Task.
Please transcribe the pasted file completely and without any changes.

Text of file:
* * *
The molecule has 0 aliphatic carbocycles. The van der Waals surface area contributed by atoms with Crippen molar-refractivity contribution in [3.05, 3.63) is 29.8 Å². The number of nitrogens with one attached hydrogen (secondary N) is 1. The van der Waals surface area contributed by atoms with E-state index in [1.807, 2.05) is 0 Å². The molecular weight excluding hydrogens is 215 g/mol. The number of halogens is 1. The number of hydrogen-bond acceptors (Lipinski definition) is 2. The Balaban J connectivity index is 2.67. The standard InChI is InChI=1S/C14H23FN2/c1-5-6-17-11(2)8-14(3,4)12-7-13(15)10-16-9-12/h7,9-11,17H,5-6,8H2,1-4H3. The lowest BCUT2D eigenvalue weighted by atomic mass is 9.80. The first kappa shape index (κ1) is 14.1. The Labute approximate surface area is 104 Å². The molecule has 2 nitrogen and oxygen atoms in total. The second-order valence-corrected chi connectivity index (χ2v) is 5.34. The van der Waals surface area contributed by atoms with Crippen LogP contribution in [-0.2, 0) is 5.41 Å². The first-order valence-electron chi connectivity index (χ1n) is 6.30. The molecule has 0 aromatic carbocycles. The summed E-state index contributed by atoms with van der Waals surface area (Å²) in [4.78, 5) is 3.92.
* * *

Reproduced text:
The molecule has 0 aliphatic carbocycles. The van der Waals surface area contributed by atoms with Crippen molar-refractivity contribution in [3.05, 3.63) is 29.8 Å². The number of nitrogens with one attached hydrogen (secondary N) is 1. The van der Waals surface area contributed by atoms with E-state index in [1.807, 2.05) is 0 Å². The molecular weight excluding hydrogens is 215 g/mol. The number of halogens is 1. The number of hydrogen-bond acceptors (Lipinski definition) is 2. The Balaban J connectivity index is 2.67. The standard InChI is InChI=1S/C14H23FN2/c1-5-6-17-11(2)8-14(3,4)12-7-13(15)10-16-9-12/h7,9-11,17H,5-6,8H2,1-4H3. The lowest BCUT2D eigenvalue weighted by atomic mass is 9.80. The first kappa shape index (κ1) is 14.1. The Labute approximate surface area is 104 Å². The molecule has 2 nitrogen and oxygen atoms in total. The second-order valence-corrected chi connectivity index (χ2v) is 5.34. The van der Waals surface area contributed by atoms with Crippen LogP contribution in [-0.2, 0) is 5.41 Å². The first-order valence-electron chi connectivity index (χ1n) is 6.30. The molecule has 0 aromatic carbocycles. The summed E-state index contributed by atoms with van der Waals surface area (Å²) in [4.78, 5) is 3.92.